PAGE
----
We used to say the artist would drop away and there would just be the work. Can we go further and say the work drops away and in its place there are stations, staging sites, or blank points of radical metamorphosis? Only when we experience this as an emplacement of textuality into material sensory-perceptual fields—turning ever further away from ideality in the pursuit of an ultimate concretion.

The concern with material concretion begins with Bernstein’s title, With Strings. “With-strings,” like G-strings, are a particular kind of strings. With, a modifier as much as a preposition, describes a relationship, a betweenness, in which there is no absolute subject/object dichotomy and neither side disappears completely into the other. Echoing Stein’s use of notwithstanding and Khlebnikov’s so (Russian for “with”), Bernstein writes in a poem entitled (what else!) “Poem”:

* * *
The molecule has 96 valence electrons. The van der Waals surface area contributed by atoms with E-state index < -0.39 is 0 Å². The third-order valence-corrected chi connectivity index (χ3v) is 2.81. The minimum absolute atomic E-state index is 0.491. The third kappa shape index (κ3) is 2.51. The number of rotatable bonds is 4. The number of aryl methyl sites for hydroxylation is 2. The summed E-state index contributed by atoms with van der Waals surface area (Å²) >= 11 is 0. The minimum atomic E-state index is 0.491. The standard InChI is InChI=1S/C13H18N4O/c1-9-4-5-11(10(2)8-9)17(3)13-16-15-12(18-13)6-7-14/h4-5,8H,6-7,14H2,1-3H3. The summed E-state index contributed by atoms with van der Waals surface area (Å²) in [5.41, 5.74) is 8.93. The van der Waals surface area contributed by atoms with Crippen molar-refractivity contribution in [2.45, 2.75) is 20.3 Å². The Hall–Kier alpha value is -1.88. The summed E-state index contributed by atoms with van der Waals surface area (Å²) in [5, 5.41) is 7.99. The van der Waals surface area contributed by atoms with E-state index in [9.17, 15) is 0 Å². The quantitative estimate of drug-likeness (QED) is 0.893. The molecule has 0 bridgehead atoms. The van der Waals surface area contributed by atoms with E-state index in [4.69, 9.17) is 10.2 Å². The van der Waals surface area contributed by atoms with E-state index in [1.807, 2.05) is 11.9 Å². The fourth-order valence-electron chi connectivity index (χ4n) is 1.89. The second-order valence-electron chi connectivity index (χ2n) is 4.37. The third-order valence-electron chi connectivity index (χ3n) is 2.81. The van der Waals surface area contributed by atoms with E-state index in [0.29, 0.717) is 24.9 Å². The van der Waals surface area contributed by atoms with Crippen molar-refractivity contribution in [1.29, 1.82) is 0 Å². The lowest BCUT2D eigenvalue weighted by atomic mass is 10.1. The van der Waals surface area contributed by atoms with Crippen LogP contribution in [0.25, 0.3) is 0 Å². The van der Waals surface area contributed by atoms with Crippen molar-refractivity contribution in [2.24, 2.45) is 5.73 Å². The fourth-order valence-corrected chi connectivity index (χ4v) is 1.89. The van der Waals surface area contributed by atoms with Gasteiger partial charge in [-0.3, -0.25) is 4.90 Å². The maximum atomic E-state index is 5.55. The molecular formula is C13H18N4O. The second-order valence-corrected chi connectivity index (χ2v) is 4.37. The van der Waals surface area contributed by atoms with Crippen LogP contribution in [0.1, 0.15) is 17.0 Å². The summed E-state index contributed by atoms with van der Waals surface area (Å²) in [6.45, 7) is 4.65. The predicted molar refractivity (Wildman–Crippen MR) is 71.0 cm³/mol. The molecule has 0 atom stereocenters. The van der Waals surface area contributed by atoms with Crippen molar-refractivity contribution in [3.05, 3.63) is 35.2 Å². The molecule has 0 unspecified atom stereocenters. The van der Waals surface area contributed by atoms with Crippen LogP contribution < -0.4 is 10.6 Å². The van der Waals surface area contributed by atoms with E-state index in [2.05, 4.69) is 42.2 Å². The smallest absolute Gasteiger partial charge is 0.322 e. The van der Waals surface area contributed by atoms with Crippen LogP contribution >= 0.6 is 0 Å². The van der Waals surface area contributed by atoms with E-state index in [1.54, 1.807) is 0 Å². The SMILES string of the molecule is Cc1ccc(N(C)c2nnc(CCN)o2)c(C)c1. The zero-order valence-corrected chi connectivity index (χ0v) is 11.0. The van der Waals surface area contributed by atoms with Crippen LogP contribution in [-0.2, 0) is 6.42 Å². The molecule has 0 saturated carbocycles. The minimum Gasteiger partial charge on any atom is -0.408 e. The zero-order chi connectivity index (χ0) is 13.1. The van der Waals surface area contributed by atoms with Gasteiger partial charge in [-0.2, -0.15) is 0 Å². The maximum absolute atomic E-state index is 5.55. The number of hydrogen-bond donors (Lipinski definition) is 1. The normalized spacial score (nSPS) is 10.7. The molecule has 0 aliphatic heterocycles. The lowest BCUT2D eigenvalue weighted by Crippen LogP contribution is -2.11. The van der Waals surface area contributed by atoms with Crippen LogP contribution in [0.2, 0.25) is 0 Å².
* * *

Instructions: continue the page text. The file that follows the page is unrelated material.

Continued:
I tend to use prepositions
to suggest a relationship between
objects, so for example above or

The tone of mockery here serves to foreground what we often fail to see: the withness or relationality we have to maintain with anything other than ourselves or even with ourselves. Martin Heidegger has called it “Being-with” or “Dasein-with.” To erase this withness by means of abstraction is to collapse the distance with which Bernstein’s poetry and poetics have been consistently concerned.

Perloff has described Bernstein’s earlier work of dysraphism (which he defines as “a dysfunctional fusion of embryonic parts,” a “mis-seaming”) as “an art of adjacency.” In this volume, such an ironized, negotiated adjacency is described as exhibiting “contagious proximity.”

I’ve had it with dolorous pre-
Clusions, deliberate delirium,
Miscreant ovation.

Bernstein’s famous notion of anti-absorptive—that indirection, resistance, difficulty, and even distraction must be central to poetry—is also about distance, especially the hazard of either collapsing or rigidifying the distance between reader and text; hence now this satire entitled “Why We Ask You Not to Touch”: